“It’s a moment of clarification,” President George W. Bush said at the G-8 summit, in St. Petersburg, on July 16th. “It’s now become clear why we don’t have peace in the Middle East.”

He described the relationship between Hezbollah and its supporters in Iran and Syria as one of the “root causes of instability,” and subsequently said that it was up to those countries to end the crisis. Two days later, despite calls from several governments for the United States to take the lead in negotiations to end the fighting, Secretary of State Condoleezza Rice said that a ceasefire should be put off until “the conditions are conducive.”

The Bush Administration, however, was closely involved in the planning of Israel’s retaliatory attacks. President Bush and Vice-President Dick Cheney were convinced, current and former intelligence and diplomatic officials told me, that a successful Israeli Air Force bombing campaign against Hezbollah’s heavily fortified underground-missile and command-and-control complexes in Lebanon could ease Israel’s security concerns and also serve as a prelude to a potential American preëmptive attack to destroy Iran’s nuclear installations, some of which are also buried deep underground.

Israeli military and intelligence experts I spoke to emphasized that the country’s immediate security issues were reason enough to confront Hezbollah, regardless of what the Bush Administration wanted.

Shabtai Shavit, a national-security adviser to the Knesset who headed the Mossad, Israel’s foreign-intelligence service, from 1989 to 1996, told me, “We do what we think is best for us, and if it happens to meet America’s requirements, that’s just part of a relationship between two friends. Hezbollah is armed to the teeth and trained in the most advanced technology of guerrilla warfare. It was just a matter of time. We had to address it.”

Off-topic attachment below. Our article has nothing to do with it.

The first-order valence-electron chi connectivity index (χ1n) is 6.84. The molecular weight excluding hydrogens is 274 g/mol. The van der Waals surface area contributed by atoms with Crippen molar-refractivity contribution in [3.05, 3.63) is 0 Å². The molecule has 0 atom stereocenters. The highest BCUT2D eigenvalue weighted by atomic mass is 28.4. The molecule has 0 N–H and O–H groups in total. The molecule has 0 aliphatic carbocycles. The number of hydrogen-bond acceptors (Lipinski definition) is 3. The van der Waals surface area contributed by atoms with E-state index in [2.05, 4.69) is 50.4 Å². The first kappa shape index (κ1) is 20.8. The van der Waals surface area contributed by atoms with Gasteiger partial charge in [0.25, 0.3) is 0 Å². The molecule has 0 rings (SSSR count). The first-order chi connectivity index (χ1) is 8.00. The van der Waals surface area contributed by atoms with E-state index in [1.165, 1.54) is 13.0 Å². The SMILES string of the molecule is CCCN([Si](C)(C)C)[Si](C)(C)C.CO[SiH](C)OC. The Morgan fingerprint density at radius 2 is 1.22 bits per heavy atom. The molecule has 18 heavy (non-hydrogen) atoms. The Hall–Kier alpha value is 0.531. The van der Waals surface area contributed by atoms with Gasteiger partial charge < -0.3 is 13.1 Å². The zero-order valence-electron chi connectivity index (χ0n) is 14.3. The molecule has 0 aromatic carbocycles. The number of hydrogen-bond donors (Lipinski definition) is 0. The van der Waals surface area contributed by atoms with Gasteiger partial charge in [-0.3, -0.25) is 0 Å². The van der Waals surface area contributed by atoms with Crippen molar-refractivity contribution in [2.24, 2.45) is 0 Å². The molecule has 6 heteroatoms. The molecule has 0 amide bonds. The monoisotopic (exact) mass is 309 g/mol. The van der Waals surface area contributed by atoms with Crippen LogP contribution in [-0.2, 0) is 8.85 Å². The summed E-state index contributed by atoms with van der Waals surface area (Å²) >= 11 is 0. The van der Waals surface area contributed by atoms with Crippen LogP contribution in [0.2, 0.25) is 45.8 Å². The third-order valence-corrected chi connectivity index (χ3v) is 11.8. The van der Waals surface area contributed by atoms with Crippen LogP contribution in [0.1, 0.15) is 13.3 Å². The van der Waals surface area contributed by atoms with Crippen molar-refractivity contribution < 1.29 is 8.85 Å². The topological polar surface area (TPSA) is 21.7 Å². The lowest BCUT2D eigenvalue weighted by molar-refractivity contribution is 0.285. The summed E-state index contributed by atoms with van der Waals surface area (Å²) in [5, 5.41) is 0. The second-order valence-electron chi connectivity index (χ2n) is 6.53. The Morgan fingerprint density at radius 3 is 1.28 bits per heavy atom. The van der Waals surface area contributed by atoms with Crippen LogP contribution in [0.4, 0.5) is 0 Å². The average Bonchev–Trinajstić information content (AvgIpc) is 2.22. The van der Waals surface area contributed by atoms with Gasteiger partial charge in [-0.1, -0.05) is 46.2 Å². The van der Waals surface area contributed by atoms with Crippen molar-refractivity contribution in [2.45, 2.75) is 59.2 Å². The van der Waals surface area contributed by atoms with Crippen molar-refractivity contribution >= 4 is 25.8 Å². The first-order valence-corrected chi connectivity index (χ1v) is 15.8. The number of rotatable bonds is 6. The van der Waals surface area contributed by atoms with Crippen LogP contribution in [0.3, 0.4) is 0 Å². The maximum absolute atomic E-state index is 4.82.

Hezbollah is seen by Israelis as a profound threat—a terrorist organization, operating on their border, with a military arsenal that, with help from Iran and Syria, has grown stronger since the Israeli occupation of southern Lebanon ended, in 2000. Hezbollah’s leader, Sheikh Hassan Nasrallah, has said he does not believe that Israel is a “legal state.”

Israeli intelligence estimated at the outset of the air war that Hezbollah had roughly five hundred medium-range Fajr-3 and Fajr-5 rockets and a few dozen long-range Zelzal rockets; the Zelzals, with a range of about two hundred kilometres, could reach Tel Aviv. (One rocket hit Haifa the day after the kidnappings.) It also has more than twelve thousand shorter-range rockets. Since the conflict began, more than three thousand of these have been fired at Israel.

According to a Middle East expert with knowledge of the current thinking of both the Israeli and the U.S. governments, Israel had devised a plan for attacking Hezbollah—and shared it with Bush Administration officials—well before the July 12th kidnappings.

“It’s not that the Israelis had a trap that Hezbollah walked into,” he said, “but there was a strong feeling in the White House that sooner or later the Israelis were going to do it.”

The Middle East expert said that the Administration had several reasons for supporting the Israeli bombing campaign. Within the State Department, it was seen as a way to strengthen the Lebanese government so that it could assert its authority over the south of the country, much of which is controlled by Hezbollah.

He went on, “The White House was more focussed on stripping Hezbollah of its missiles, because, if there was to be a military option against Iran’s nuclear facilities, it had to get rid of the weapons that Hezbollah could use in a potential retaliation at Israel. Bush wanted both.

Bush was going after Iran, as part of the Axis of Evil, and its nuclear sites, and he was interested in going after Hezbollah as part of his interest in democratization, with Lebanon as one of the crown jewels of Middle East democracy.”
By netchicken: posted on 14-8-2006